Football: Campbell enters another cauldron

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ALAN SHEARER was always going to be Kevin Keegan's first-choice striker, but during a week in which his choices diminished alarmingly, it was ironic that a player once predicted to have a future as England's No 9 should have slipped back into the country to rescue his career.

Kevin Campbell, once described by David Pleat as "the brightest uncut diamond around", is going on loan to far-from-sparkling Everton, where he made his First Division debut for Arsenal 11 years ago. Lambeth born, he developed into a 6ft, 13st natural athlete who, had he not chosen football, could well have joined Linford Christie on the international tracks.

Since his promising early days at Highbury and appearances for the England Under-21s, the career of this affable 29-year-old has been unful-filled. Yet as a partner to the less mobile Alan Smith, his pace was essential to Arsenal's 1991 champions.

For a while his career continued to blossom alongside Ian Wright, but gradually he returned to becoming a useful substitute, or was played in a wide position by George Graham who recalls him as "being a bit too nice for his own good". He had several periods on loan, impressing Frank Clark at Orient, but particularly Pleat at Leicester, who said: "Without a doubt he was the most powerful player I had. The crowds loved him. He pulled the team together. His power was awesome."

His pounds 3m move to Nottingham Forest began promisingly, but after injuries he failed to replace first Nigel Clough then Pierre Van Hooijdonk. However, he said: "My last season at Forest when they got promoted was also my best. I got 23 goals, but it didn't work out." Neither did his transfer to Trabzonspor.

Since he is still, technically, on their books, he prefers not to damn the Turkish club, but clearly he has no intention of returning. Suffice to say, being branded a "cannibal" and "discoloured" by the club president, Mehmet Ali Yilnaz, left him no choice but to "look around". Meanwhile he sent his family back to Britain.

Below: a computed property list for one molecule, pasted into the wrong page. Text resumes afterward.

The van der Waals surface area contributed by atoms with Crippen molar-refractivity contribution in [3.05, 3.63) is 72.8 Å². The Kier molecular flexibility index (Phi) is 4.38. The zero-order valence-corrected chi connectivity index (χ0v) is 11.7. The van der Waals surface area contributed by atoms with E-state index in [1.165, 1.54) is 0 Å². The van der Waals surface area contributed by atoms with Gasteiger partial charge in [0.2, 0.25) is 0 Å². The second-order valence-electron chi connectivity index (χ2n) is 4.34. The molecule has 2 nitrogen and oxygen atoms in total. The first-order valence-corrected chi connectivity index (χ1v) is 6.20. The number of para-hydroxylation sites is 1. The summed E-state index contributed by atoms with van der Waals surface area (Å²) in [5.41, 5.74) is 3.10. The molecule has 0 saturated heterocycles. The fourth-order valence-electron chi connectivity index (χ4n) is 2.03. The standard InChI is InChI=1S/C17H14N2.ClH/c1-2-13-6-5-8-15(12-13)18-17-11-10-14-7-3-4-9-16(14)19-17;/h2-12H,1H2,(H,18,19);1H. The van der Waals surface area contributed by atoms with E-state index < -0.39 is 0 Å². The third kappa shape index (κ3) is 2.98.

There were other problems, including a period when he was not paid. He made his views felt and from then on relations with the president deteriorated. Accused of being mercenary, he eventually went on a one-man strike before his colleagues persuaded him to rejoin them. His popularity further aggravated some officials.

The looking around came to nothing until, as Campbell said: "I got woken up on Monday morning at about 2.30 by my agent who wanted to know if could I get to Everton quickly. I chased around, packed and got the first flight out. It was flattering to be asked to come back by a great club like Everton. I think I've got what it takes to give the team something extra. From what I've seen there is too much talent for the club to be in the position they are. Football in Turkey is more technical, but the physical game is better for me."

He could make his debut against Liverpool next week alongside a former Forest colleague, Scot Gemmill, who also moved to Goodison last week. Soon after comes a match against Charlton, who may include their new signing Graham Stuart, remembered by Everton fans for saving them from relegation with his late goal against Wimbledon on the last day of the 1993-94 season. That fondness could disappear if he should emphasise that Smith's signings just ahead of the transfer deadline were a sign of desperation.